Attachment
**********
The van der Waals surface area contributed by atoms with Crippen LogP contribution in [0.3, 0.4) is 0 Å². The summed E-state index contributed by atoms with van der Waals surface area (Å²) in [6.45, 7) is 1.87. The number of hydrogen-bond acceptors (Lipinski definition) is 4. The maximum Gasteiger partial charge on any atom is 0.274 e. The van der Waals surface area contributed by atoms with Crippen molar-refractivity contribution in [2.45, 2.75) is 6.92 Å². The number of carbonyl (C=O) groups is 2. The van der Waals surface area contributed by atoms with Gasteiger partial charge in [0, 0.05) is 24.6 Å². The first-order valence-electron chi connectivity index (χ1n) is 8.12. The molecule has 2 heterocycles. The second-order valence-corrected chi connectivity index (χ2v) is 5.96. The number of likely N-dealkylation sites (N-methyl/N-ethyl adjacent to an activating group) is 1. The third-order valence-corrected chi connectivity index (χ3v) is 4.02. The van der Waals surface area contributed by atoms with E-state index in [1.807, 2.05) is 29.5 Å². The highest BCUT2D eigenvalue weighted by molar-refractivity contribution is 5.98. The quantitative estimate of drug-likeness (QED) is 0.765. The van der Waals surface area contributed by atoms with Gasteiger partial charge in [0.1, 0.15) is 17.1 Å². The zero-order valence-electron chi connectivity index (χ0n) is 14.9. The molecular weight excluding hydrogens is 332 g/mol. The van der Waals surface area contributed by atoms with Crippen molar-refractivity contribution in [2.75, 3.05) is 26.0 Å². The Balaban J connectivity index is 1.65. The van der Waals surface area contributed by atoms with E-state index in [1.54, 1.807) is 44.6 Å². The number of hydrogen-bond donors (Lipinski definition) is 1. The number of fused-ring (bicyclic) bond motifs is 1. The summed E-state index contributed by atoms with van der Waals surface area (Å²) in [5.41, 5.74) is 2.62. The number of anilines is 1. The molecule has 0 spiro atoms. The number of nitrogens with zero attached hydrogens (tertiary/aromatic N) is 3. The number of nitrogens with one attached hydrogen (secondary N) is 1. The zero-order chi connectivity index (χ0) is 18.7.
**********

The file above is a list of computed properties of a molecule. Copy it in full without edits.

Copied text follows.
The van der Waals surface area contributed by atoms with Crippen LogP contribution in [0.3, 0.4) is 0 Å². The summed E-state index contributed by atoms with van der Waals surface area (Å²) in [6.45, 7) is 1.87. The number of hydrogen-bond acceptors (Lipinski definition) is 4. The maximum Gasteiger partial charge on any atom is 0.274 e. The van der Waals surface area contributed by atoms with Crippen molar-refractivity contribution in [2.45, 2.75) is 6.92 Å². The number of carbonyl (C=O) groups is 2. The van der Waals surface area contributed by atoms with Gasteiger partial charge in [0, 0.05) is 24.6 Å². The first-order valence-electron chi connectivity index (χ1n) is 8.12. The molecule has 2 heterocycles. The second-order valence-corrected chi connectivity index (χ2v) is 5.96. The number of likely N-dealkylation sites (N-methyl/N-ethyl adjacent to an activating group) is 1. The third-order valence-corrected chi connectivity index (χ3v) is 4.02. The van der Waals surface area contributed by atoms with E-state index in [1.807, 2.05) is 29.5 Å². The highest BCUT2D eigenvalue weighted by molar-refractivity contribution is 5.98. The quantitative estimate of drug-likeness (QED) is 0.765. The van der Waals surface area contributed by atoms with Gasteiger partial charge in [0.1, 0.15) is 17.1 Å². The zero-order valence-electron chi connectivity index (χ0n) is 14.9. The molecular weight excluding hydrogens is 332 g/mol. The van der Waals surface area contributed by atoms with Crippen molar-refractivity contribution in [2.75, 3.05) is 26.0 Å². The Balaban J connectivity index is 1.65. The van der Waals surface area contributed by atoms with E-state index in [1.54, 1.807) is 44.6 Å². The number of hydrogen-bond donors (Lipinski definition) is 1. The number of fused-ring (bicyclic) bond motifs is 1. The summed E-state index contributed by atoms with van der Waals surface area (Å²) in [5.41, 5.74) is 2.62. The number of anilines is 1. The molecule has 0 spiro atoms. The number of nitrogens with zero attached hydrogens (tertiary/aromatic N) is 3. The number of nitrogens with one attached hydrogen (secondary N) is 1. The zero-order chi connectivity index (χ0) is 18.7.